I’m sure this won’t be the first time you’ve seen a discussion about the importance of using the right water for tea. In fact, there have been similar posts on this very blog, but it’s an issue important enough to bear repeating. Tea is, of course, largely water by volume, so it makes sense that the water you use to make your tea has a significant impact on it. Water quality varies considerably from place to place, but even if the water coming out of a tap is perfectly safe and tastes fine, that doesn’t mean it’s going to produce a good tasting cup of tea.
Tea leaves also vary in their sensitivity levels, and this should be taken into account when deciding what kind of water to use. A delicate, pure leaf white tea, for example, is going to be considerably more sensitive to water quality than a strongly brewed Earl Grey black tea. In other words, you are going to be more likely to taste the difference in the brewed tea when you’re drinking a tea that is more delicate. Japanese green teas are also particularly sensitive to water type.
Ideally, and traditionally, the best water for brewing tea is pure spring water. Spring water is almost always available in grocery stores, and ranges in price from quite reasonable, like Crystal Geyser, to impractically expensive, such as Evian and more obscure brands of water. The availability of larger containers is also a consideration, as you’re not going to want to have to buy a ton of little bottles just to keep enough water on hand, not to mention the negative environmental impact of all that plastic waste.
It is also important to recognize the difference between bottled waters that are purified tap water, and waters that are from pure, natural sources. If you prefer purified water, which is often purified with the use of charcoal filtering, you are probably better off filtering the water yourself, using a Britta or Pure water filter, which will be more economical than buying (and lugging around) containers of water purified for you by a company. If you prefer glacial, artesian well or spring water, read your packaging very carefully and make sure that you are getting what you expect.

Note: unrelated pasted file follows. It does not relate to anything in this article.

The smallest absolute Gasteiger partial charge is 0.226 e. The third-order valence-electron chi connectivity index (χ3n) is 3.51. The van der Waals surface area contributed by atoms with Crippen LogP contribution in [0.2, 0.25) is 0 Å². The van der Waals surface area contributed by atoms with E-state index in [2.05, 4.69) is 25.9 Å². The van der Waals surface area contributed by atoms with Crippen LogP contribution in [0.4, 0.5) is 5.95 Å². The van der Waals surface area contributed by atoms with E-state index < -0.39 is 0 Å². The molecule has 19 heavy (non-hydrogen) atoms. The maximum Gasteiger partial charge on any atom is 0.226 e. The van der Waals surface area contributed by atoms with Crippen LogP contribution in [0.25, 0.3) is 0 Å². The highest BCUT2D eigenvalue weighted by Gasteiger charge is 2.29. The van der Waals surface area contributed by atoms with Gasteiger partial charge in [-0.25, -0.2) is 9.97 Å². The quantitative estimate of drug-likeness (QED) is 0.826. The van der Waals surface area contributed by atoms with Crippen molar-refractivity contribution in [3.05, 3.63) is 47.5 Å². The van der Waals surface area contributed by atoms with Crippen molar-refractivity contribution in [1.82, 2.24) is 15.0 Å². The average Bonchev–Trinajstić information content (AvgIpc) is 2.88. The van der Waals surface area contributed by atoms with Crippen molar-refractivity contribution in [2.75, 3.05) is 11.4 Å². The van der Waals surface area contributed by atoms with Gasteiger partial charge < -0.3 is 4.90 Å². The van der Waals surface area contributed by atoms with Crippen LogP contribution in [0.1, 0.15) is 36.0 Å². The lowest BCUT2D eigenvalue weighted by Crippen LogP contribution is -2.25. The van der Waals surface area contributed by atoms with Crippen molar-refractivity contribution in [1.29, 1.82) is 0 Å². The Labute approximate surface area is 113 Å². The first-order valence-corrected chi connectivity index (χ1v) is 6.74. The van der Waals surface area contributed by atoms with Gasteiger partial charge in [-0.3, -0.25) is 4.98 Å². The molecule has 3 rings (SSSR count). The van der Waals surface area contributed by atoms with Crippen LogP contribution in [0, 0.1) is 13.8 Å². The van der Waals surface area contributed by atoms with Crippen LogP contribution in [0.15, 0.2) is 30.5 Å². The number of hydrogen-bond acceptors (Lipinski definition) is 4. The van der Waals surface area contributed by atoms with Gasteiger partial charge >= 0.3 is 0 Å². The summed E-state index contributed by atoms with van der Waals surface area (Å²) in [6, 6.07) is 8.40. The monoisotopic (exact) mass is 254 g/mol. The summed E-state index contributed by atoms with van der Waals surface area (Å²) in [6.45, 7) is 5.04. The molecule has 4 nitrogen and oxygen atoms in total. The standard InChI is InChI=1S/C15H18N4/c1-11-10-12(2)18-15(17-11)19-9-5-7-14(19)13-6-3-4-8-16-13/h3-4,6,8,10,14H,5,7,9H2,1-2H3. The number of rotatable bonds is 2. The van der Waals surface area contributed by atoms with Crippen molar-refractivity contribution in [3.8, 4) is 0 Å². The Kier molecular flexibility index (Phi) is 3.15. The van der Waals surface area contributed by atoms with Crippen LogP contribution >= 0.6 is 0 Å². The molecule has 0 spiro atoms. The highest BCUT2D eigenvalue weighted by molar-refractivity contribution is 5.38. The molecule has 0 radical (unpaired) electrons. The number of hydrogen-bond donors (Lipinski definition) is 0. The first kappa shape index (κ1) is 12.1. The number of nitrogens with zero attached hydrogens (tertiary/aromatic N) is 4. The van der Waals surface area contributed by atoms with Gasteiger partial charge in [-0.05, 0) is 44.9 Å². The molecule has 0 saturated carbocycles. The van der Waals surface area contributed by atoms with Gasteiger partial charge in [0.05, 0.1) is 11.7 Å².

And know that just because a package states that the contents are pure spring water, this doesn’t mean that it will taste good to you. I bought some water a couple of weeks ago that was labeled “pure spring water” and used it for brewing some lightly-oxidized Dong Ding Oolong tea. The tea did not taste as good as it should have, but while I was trying to determine the reason, I drank some of the water by itself, and it tasted horrible to me. If you don’t like the way a brand tastes as a simple glass of water, you’re really not going to like the effect it has on your brewed tea unless the tea is strong and overpowering enough to compensate.
Since individual people have different tastes, the ideal way to determine the best water is to research and to experiment. Try brewing the same tea with three different water types: straight tap water, charcoal-filtered tap water, and pure spring water. See if you can detect the difference, and see what you like best. This will be most effective if you can do it with another person and do your taste testing blind, which will eliminate your assumptions about what tastes best. I don’t personally know of anyone who will fiercely defend tap water as perfect for brewing tea, but if you can’t taste the difference yourself, there’s no reason to use anything else. But for most people the difference is worth paying attention to, and if you’re accustomed to tap water, changing to a purer water will enhance your tea drinking experience considerably.
Check out Gongfu Girl’s blog for more interesting tea-tips!
© Online Stores, Inc., and The English Tea Store Blog, 2009-2014. Unauthorized use and/or duplication of this material without express and written permission from this article’s author and/or the blog’s owner is strictly prohibited. Excerpts and links may be used, provided that full and clear credit is given to Online Stores, Inc., and The English Tea Store Blog with appropriate and specific direction to the original content.